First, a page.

Helen Chambers on her visit to Colchester WriteNight last week – thanks so much Helen it was great to have you with us!

Colchester WriteNight meet on the fourth Monday of each month, 7.30pm, at FirstSite, Colchester. They are a ‘gathering of creative writers from all walks of life’ and are a talented, friendly and diverse bunch who write together, support each other’s writing and invite guest writers to speak.

via WriteNight — Helen Chambers – Writer

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‘…this collection of stories, tales … displays a high level of literary ability, deep curiosity, and engaging self-awareness… The stories have a really mature clarity and plainness, a simplicity that’s never simplistic’

Glyn Maxwell

‘Powerful, subtle and ambitious stories which develop carefully from well-observed details into rich inhabitable worlds.’

Phil Terry

‘Emma’s stories are spare, in touch with the common world, while having a poetic and witty subtext. Her fiction retains its seeming lightness of tone, but often touches on the moral issues of the everyday and the subtleties of caring and loyalty. You feel that you are in company with a sharp intelligence, which has a calm goodness and a wry humour at its heart.’

Adrian May

‘Emma Kittle-Pey’s short story so poignantly highlights the gap between the haves and the have-nots, and was beautifully understated in its crisp yet ambiguous ending. It said so much (about the three/ four people) while saying so little. I loved it.’

Catherine Coldstream

Writing short stories with intention: an interview theshortstory.co.uk

 

I wanted to mention the great experience I had last year being interviewed by Katy Wimhurst from TheShortStory.co.uk.  Katy had read all the stories, and by that I mean all of Fat Maggie and Gold Adornments, and asked me about the writing and themes she noticed, and we chatted about others.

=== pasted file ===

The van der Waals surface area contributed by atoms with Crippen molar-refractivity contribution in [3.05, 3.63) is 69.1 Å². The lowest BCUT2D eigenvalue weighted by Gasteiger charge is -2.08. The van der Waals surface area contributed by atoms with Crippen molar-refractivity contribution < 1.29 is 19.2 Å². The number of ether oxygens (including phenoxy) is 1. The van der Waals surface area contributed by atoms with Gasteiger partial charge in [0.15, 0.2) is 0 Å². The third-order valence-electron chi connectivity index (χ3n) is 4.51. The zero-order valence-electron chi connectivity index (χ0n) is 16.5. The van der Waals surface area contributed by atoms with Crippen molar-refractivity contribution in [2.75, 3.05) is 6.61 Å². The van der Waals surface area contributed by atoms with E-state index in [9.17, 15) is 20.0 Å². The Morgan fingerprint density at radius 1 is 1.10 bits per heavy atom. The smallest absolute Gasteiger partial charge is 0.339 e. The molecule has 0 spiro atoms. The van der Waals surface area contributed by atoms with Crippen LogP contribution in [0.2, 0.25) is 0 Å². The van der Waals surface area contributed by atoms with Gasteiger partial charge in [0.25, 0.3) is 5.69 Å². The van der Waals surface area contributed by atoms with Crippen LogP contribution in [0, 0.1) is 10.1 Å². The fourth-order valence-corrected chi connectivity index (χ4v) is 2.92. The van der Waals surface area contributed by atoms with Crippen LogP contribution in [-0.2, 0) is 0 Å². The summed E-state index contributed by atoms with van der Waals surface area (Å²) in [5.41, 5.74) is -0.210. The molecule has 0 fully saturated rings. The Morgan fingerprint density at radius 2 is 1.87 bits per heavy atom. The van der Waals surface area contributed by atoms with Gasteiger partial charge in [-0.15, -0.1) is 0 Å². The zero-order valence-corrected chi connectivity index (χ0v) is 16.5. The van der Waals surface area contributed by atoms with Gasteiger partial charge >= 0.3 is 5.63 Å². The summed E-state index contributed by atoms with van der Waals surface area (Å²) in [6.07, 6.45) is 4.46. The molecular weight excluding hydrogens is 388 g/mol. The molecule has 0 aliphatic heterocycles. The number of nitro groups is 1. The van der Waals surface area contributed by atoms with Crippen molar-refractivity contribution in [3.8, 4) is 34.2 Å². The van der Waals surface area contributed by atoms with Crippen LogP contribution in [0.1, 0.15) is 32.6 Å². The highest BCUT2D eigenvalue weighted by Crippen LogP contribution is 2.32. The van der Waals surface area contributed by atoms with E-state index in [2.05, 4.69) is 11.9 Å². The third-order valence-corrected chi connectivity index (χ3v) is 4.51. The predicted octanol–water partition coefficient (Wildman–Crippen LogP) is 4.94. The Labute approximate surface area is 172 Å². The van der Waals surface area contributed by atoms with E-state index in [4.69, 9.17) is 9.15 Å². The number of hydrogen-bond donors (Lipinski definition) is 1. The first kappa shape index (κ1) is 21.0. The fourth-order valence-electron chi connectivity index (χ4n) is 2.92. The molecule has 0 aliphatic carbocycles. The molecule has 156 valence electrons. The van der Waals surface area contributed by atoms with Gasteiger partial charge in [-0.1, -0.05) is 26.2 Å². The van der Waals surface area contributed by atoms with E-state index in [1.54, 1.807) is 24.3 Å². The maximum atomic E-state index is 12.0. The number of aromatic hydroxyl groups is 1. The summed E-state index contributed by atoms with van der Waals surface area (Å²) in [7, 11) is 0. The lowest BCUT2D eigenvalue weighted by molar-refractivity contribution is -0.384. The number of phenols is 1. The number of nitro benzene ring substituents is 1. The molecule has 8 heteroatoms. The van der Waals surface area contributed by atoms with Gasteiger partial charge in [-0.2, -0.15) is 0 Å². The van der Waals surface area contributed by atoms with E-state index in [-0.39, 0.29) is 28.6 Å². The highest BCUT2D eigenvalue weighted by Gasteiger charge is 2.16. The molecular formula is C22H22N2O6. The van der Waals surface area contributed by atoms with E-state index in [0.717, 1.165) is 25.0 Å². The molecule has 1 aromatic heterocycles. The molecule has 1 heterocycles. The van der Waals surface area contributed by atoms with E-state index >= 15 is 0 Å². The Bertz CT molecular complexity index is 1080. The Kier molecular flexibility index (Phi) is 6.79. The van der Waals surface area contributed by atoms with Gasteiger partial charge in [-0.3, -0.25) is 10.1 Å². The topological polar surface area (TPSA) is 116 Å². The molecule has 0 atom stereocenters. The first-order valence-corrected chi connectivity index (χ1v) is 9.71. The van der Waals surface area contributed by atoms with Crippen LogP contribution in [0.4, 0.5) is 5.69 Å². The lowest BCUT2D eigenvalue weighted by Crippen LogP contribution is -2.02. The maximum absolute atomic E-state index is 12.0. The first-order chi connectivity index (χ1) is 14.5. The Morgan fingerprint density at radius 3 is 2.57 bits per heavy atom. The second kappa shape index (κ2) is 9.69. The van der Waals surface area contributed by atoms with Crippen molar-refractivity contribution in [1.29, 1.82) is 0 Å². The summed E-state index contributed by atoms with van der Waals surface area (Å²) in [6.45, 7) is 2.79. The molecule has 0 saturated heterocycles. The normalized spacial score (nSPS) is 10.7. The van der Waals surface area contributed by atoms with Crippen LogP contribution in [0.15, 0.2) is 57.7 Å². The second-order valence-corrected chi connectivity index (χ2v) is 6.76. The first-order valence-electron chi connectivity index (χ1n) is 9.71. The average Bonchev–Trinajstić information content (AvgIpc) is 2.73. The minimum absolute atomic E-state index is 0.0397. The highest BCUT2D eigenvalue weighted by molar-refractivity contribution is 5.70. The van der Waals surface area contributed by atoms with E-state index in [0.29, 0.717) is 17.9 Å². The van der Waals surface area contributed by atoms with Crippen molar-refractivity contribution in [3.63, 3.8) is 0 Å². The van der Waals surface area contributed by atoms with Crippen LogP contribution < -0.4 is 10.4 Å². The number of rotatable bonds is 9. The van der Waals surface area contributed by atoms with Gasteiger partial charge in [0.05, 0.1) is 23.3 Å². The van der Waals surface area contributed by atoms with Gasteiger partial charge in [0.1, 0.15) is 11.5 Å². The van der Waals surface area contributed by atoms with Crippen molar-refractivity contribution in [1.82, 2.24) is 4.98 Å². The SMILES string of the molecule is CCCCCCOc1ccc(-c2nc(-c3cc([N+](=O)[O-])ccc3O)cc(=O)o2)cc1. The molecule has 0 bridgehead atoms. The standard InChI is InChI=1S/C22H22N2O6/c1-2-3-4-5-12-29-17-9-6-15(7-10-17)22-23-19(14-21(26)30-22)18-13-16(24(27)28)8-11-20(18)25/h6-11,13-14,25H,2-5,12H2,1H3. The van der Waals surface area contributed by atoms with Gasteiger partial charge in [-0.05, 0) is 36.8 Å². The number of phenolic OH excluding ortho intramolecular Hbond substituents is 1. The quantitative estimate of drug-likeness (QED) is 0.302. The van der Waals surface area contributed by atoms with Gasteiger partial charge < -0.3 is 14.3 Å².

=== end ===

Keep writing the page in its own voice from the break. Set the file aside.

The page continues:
There were some that I wanted to explain, for example, Fat Maggie includes a series of linked animal tales, with *suggested* morals at the end. But there are other themes or issues I wanted to show running throughout. One of them was a kind of self-fulfilling prophecy in mental health and how that can be used negatively by others.

A theme in the Evening Shift series (another linked series in Fat Maggie) involves situations at work. And the inability to speak out when circumstances are unreasonable, because of economic necessity.

A third issue I’d mulled over was about sharing stories being political – understanding that we are not alone in the small world in which we may find ourselves, and the more we share the more we understand that our situation is political rather than personal…

You can read the interview here:

https://www.theshortstory.co.uk/the-short-story-interview-e-k-pey/

I’d love to discuss any thoughts you have.